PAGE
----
Oil Search, Papua New Guinea’s biggest company, has been suspended from trading on PNGX, the country’s stock exchange, amidst claims that it did not follow proper procedure in its recent capital raising – claims the company is refuting.
In May, Oil Search successfully raised US$700 million (K2.4 billion) to strengthen its balance sheet in response to declining oil prices. The offer closed oversubscribed, due to demand from Australian institutional investors. A separate capital raising exercise was also conducted in Papua New Guinea, aimed at PNG investors.
But on the PNGX, PNG’s national stock exchange, shares in the company have been suspended ‘until further notice’ at the direction of the market regulator, the Securities Commission of Papua New Guinea.
A statement from the Commission says Oil Search ‘has not complied’ with provisions in the Capital Market Act 2015 with its fundraising proposal. ‘The issuer decided to proceed with the issue under an illegal and legally flawed approval undermining the Securities Commission.’
The statement from the Commission was signed by Alex Tongayu, Acting Chairman of the Securities Commission.
However, the approvals sought by and received Oil Search for its capital raising in PNG were provided by another person entirely: Christopher Hnanguie, Executive Chairman of the Securities Commission of PNG. Hnanguie is also an ex-offico member of the board of the Bank of Papua New Guinea, PNG’s central bank.
Exactly who has the authority to grant regulatory approvals appears to be at the centre of the current Oil Search trading halt.
Speaking exclusively to Business Advantage PNG, Tongayu contended that on June 21 last year, PNG’s National Court ruled that Hnanguie has ‘no standing in law’ to claim himself as the Chairman of the Commission. Tongayu claimed his own appointment ‘under National Gazette NO. G741 of 2018’ is still current.
‘While the Commission was occupied with the discussions with Oil Search team, Oil Search went behind the back of the Commission and took through the process, breaching the Orders of 20 April 2020 and completing the Offer.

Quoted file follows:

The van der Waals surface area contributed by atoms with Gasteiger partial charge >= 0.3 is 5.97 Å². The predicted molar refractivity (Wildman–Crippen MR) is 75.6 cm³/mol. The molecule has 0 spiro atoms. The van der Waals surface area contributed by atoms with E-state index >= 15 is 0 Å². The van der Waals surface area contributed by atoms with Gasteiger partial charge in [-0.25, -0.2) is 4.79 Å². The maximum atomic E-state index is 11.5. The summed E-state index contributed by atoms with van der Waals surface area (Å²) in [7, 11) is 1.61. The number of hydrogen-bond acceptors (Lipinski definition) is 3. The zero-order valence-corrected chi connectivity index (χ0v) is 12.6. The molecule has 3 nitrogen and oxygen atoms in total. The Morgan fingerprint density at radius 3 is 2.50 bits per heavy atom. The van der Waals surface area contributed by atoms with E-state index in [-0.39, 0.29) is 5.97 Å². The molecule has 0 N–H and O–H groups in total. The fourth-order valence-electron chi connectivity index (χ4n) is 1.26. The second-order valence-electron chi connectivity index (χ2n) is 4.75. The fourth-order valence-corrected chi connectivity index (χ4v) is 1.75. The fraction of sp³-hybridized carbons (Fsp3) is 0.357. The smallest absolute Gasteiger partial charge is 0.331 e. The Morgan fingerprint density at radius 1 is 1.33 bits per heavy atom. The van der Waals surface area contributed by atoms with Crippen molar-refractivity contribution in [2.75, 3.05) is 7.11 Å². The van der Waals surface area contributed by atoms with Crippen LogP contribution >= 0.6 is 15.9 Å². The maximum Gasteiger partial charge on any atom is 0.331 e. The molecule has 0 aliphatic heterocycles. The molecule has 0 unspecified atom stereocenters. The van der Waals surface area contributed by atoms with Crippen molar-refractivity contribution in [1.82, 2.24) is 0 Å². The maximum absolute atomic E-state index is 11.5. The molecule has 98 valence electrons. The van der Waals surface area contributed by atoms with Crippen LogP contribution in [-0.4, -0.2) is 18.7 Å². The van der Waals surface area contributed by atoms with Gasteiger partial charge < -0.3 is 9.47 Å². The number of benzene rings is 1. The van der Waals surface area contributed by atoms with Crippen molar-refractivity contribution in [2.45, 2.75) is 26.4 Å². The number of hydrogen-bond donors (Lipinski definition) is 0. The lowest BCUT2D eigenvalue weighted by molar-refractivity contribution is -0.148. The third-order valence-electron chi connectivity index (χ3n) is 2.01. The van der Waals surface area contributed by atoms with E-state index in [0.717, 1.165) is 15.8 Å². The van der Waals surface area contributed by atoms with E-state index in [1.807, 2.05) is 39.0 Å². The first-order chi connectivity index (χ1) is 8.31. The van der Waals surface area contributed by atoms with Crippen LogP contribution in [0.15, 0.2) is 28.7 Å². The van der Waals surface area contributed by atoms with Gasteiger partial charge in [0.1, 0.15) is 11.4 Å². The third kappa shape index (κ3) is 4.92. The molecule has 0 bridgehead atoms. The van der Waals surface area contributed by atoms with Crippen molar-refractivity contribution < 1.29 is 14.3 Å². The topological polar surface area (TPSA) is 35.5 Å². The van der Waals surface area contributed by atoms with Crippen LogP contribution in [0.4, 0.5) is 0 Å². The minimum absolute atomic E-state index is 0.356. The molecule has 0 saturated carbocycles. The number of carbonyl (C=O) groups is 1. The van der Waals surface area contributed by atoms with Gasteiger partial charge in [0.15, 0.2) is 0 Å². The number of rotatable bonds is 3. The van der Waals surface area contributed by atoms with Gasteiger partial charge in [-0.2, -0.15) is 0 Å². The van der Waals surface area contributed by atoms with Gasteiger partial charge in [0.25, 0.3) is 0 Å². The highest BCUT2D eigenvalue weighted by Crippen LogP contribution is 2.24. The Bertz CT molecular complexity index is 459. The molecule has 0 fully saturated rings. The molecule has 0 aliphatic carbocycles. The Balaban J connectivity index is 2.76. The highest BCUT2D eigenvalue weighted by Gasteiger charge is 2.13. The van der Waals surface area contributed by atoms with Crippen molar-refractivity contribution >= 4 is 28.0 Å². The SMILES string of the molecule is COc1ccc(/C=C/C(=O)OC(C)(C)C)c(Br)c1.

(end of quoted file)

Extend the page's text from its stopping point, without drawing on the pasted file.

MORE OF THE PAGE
‘The Commission only realised that Oil Search had been playing double standard all along only after the Commission saw Oil Search’s market release on 27 May 2020 on the ASX announcing the completion of the PNG Offer.’
Business Advantage PNG has approached Mr Hnanguie for a response.
Oil Search denies wrongdoing
Oil Search responded to the suspension in a statement saying that the company had ‘sought and obtained valid approvals for its recent capital raise, completed on 28 May 2020, from the Executive Chairman of the Securities Commission of Papua New Guinea.’ It has published the documentation, as signed by Hnanguie.
‘Oil Search disputes the validity of the orders issued by the Acting Chairman and will vigorously defend its position.’
The Oil Search statement noted that it was the Acting Chairman of the Securities Commission (Tongayu) who issued the order to suspend trading from 2 June 2020.
‘The order is based on allegations that Oil Search breached the PNG Capital Market Act by failing to obtain approval from the Securities Commission for the PNG Retail component of its recent capital raising,’ the company says.
‘Oil Search has at all times acted properly and complied with all its legal obligations. Oil Search disputes the validity of the orders issued by the Acting Chairman and will vigorously defend its position by challenging the lawfulness of the orders in the National Court of Papua New Guinea. Oil Search remains confident that the approvals that it received are valid.’
Oil Search is dual listed on the Australian Securities Exchange and PNGX. The Australian capital markets are much deeper than the PNG equivalent.
‘Over the past 90 trading days, the average daily trading volume on the Australian Securities Exchange (ASX) was 22.3 million shares while the average daily volume traded on the PNGX was 148 shares,’ the Oil Search statement says. ‘Trading of Oil Search shares on ASX will continue as normal.’
International reputation at stake
The controversy may have ramifications for PNG’s reputation as an investment destination, as well as the regulation of PNGX.
David Lennox, Resource Analyst for funds management company Fat Prophets, says Oil Search raised only a small amount from PNG investors.
‘I think they are going to be a little more circumspect as to how they deal with PNG,’ he tells Business Advantage PNG. ‘Up until now, although there have been few rocky moments, from a corporate perspective it has been very successful. From a country point of view, maybe not quite so, but it is still better to be there and generate something rather than have nothing at all.’
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